It is true that shipping, along with aviation, is probably the most difficult sector in transport to fully decarbonise. One would assume that the EU is running discussions at high speed to bring the emissions of shipping, one of the largest greenhouse gas (GHG) emitting sectors of the global economy, down as fast as possible. Quite the opposite is the case though, with shipping gaining only very little attention in European climate policy. One directive including some points on sustainable shipping is the Alternative Fuels Infrastructure Directive, which states that “Member States shall ensure that the need for shore-side electricity supply for inland waterway vessels (…) and inland ports is assessed in their national policy frameworks.”[ii], which doesn’t set any binding target. Apart from that, NAIADES II, an EU-led project, aims to facilitate a modal shift in transport from road to sea, for many reasons, including environmental ones.
Regulations on how the EU shipping sector must cut down its emissions in order to meet the goals of the Paris Agreement are yet to be formulated. It seems like policy makers and industry are justifying inaction by claiming that research has yet to decide on the ideal decarbonisation solution for shipping. While the EU remains stagnant on sustainable shipping policies, stakeholders, ports and some of the EU’s neighbours are already a few steps ahead of us.
This is why Bellona decided to contribute to this year’s EU Sustainable Energy Week 2019 with the event “Sailing towards Paris: Can Shipping be zero-emission?”, in an effort to bring together different key players in the shipping sector to present their work and developments which pave the way for zero emission shipping.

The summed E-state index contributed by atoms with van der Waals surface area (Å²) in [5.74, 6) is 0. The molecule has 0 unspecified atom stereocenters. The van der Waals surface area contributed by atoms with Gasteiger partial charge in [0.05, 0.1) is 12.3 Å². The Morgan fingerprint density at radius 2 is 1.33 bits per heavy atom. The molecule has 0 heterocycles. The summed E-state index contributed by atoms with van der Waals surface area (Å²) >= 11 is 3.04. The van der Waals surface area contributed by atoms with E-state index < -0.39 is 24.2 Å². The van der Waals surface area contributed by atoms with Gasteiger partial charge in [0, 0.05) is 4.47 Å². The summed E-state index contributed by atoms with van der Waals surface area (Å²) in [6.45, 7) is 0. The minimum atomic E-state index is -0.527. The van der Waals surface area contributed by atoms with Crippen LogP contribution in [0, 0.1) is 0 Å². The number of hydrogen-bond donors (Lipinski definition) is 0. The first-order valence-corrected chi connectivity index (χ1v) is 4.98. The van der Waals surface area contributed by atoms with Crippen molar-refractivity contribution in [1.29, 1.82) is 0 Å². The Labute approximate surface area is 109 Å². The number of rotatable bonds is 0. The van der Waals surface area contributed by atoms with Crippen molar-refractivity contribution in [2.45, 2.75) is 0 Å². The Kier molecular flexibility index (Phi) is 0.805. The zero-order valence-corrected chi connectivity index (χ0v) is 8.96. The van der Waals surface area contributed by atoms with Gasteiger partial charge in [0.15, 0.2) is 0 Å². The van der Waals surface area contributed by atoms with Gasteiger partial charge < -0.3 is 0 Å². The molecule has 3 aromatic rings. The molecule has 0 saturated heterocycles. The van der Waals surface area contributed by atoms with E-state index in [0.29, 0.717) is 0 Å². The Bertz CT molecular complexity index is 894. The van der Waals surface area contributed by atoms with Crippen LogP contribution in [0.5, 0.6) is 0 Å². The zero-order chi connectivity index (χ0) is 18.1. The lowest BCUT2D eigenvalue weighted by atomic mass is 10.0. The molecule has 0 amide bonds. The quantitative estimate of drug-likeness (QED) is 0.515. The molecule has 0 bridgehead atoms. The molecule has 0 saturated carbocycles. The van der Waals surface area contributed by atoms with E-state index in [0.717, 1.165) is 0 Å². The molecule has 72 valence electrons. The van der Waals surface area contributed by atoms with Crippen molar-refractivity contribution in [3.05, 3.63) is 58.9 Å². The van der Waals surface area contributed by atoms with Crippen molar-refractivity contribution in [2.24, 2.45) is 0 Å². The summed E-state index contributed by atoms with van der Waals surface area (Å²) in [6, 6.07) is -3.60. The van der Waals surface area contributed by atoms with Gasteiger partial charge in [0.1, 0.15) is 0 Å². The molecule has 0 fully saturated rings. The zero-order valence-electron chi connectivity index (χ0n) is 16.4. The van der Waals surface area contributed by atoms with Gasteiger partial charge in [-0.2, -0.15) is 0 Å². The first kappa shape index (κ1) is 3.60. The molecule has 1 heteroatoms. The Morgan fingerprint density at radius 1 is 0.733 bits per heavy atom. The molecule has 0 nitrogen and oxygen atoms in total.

Since the shipping industry comes in many different shapes and sizes, the solutions for one segment do not necessarily apply to the other. Hence, the event was split into two sections with two separate panels. The panelists on our first panel, which was moderated by Magda Kopcynska from DG MOVE, presented and discussed their work on short sea shipping, covering short distance transport on EU inland waterways.
Christina Ianssen, Transportation Advisor at Bellona, started off with a presentation on battery electric and hydrogen fuel cell short sea ferries and the necessary infrastructure that is key for the Norwegian transition to sustainable shipping. Ianssen said that “short sea shipping is a maintenance free highway”, emphasising the fact that using ships and waterways to carry goods and people is a more efficient use of money and energy.
Another point Ianssen made was that from the Norwegian experience, battery electric ships are so energy efficient that they have a lower carbon footprint than conventional ships after only a few weeks of deployment, despite a higher carbon footprint upon production. Besides, solutions for shipping are not only limited to that sector. Quite the contrary, says Ianssen, there are synergies between using hydrogen for ferries and trucks. Having year-long experience in electrifying the shipping sector in Norway, we
believe that it is important to bring some of the work done in Oslo regarding technologies and necessary policies for zero-emission shipping to the EU.
“Short-sea shipping is a maintenance-free highway”
Christina Ianssen, Bellona Foundation
Needless to say, the transition to zero emission shipping requires a number of changes, including developing the infrastructure needed for electric- or hydrogen- fueled ships.
Key-players influencing this infrastructural change are ports, which is why the next panelist invited was
Pieter Vandermeeren, Technical Manager Environment at the Port of Antwerp. Vandermeeren showed the important role the Port of Antwerp plays in the energy transition through providing the necessary infrastructure for low and zero-emission shipping, paving the way for the port to become an energy hub.